If our 15-inch pick is unavailable: We recommend the 15-inch Acer Aspire 3 instead. These ones are available with a lot of different model numbers: A315-24P-R7VH, A315-24P-R2SC, A315-24PT-R08Z, A315-24PT-R90Z, and A315-510P-3905. Compared with our 15-inch pick, the R7VH model we tested had a dim, washed-out, non-touch display and a large trackpad with poor palm rejection. It’s also quite heavy, at around 4 pounds, and its battery lasted for 7 hours and 31 minutes.

    The models with “24PT” in the name have touchscreens that we haven’t tested, and the model with “510P” has an Intel processor instead of an AMD one. And some models come with Windows 11 in S mode while others are already upgraded to Windows 11 Home. Otherwise, all of these models are identical—they’re all passable laptops that are fast enough for everyday tasks.

    If you can spend around $700: Our budget ultrabook pick, the Asus Zenbook 14 OLED (UM3402YA-WS51T)—or the UM3402YA-WS74T version with more memory—costs a few hundred dollars more, but it has the build quality to last at least five years and the battery life to run all day. Its predecessor was frequently on sale for $550; if you see this model on sale for that price, it’s an unbeatable value.

    If you want a tablet with a bigger screen: The iPad is plenty powerful for most people, but if you want a bigger screen on your tablet for multitasking and a faster processor, consider the iPad Air. But it starts at $600, and you have to spend more on a keyboard and a case to go with it.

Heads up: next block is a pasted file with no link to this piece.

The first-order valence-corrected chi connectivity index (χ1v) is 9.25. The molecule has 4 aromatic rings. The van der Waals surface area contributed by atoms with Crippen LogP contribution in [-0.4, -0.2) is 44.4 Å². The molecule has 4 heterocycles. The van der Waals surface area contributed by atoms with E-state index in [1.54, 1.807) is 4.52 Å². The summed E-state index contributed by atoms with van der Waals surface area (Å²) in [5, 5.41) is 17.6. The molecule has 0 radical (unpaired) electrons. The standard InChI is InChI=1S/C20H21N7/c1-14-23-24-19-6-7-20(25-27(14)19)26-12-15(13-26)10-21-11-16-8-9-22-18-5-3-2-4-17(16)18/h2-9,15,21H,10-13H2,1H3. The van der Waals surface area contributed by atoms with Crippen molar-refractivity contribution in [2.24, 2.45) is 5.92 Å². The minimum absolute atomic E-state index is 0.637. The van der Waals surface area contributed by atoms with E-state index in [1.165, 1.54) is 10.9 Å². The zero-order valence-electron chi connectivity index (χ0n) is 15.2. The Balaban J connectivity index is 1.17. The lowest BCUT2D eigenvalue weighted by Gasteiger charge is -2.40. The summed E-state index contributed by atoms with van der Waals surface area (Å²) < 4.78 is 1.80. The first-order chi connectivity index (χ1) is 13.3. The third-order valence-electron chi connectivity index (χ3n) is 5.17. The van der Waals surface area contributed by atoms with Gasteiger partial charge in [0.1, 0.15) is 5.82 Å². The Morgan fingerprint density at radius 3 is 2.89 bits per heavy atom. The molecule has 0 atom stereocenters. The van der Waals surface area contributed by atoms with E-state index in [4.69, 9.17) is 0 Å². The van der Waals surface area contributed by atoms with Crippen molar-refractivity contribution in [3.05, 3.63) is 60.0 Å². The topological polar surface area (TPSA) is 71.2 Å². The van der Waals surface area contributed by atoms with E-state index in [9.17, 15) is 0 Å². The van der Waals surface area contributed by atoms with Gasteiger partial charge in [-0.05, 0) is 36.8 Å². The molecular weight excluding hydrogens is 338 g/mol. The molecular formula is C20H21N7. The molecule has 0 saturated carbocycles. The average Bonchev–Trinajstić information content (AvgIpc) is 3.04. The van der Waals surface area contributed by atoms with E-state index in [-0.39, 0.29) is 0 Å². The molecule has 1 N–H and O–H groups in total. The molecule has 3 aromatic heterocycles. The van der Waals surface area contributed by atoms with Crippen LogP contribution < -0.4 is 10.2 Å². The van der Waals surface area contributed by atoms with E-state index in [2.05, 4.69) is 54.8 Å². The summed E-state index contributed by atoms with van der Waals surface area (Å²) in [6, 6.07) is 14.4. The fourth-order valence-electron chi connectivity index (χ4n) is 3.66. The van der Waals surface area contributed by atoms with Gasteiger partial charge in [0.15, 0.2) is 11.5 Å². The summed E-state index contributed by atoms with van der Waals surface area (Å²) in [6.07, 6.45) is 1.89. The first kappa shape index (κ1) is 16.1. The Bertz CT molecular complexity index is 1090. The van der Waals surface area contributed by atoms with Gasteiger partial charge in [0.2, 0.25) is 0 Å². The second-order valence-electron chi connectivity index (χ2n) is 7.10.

For laptops under $500, inconsistent pricing, disappearing inventory, and retailer-exclusive deals make shopping difficult. But even if you aren’t familiar with computer specifications, you can still find a decent Windows laptop by looking for these features:

    • Processor: We recommend an 11th, 12th, or 13th-generation Intel Core i3 or i5 processor or a 7000-series AMD Ryzen 3 or 5 processor. Avoid AMD processors such as the dual-core A9, as well as Intel Pentium or Celeron processors.
    • Storage: Choose a 128 GB or larger solid-state drive (SSD) and avoid hard drives (abbreviated as “HDD” on some product pages).
    • Memory: Get 8 GB of memory (which can also be listed as “RAM”). In a pinch, 4 GB will do, but with that smaller amount you won’t be able to run many programs at the same time.
    • Screen: Look for a display with 1080p resolution, listed as 1920×1080 or “FHD” by many sellers. A computer that hits the other requirements but has a standard HD display (1366×768) will do for basic tasks.

    When shopping for a cheap laptop, stick to major retailers with good return policies, such as Amazon, Best Buy, Walmart, or the manufacturer itself. Avoid sites with deals too good to be true, like BuyDig. Buying a refurbished model is another excellent way to save money. When you’re shopping for a refurbished laptop, buy from the original manufacturer or an authorized dealer and avoid seller-refurbished models from places like Amazon.

    As soon as your laptop arrives, open the box carefully, keep all the parts and accessories, and give the computer a thorough test drive. Check for a clunky trackpad, mushy and unresponsive keys, or a dim, washed-out screen, and if you spot anything you don’t like, return the laptop as soon as possible. Wait too long, and you’ll be stuck with it—some manufacturers give you only a two-week return window.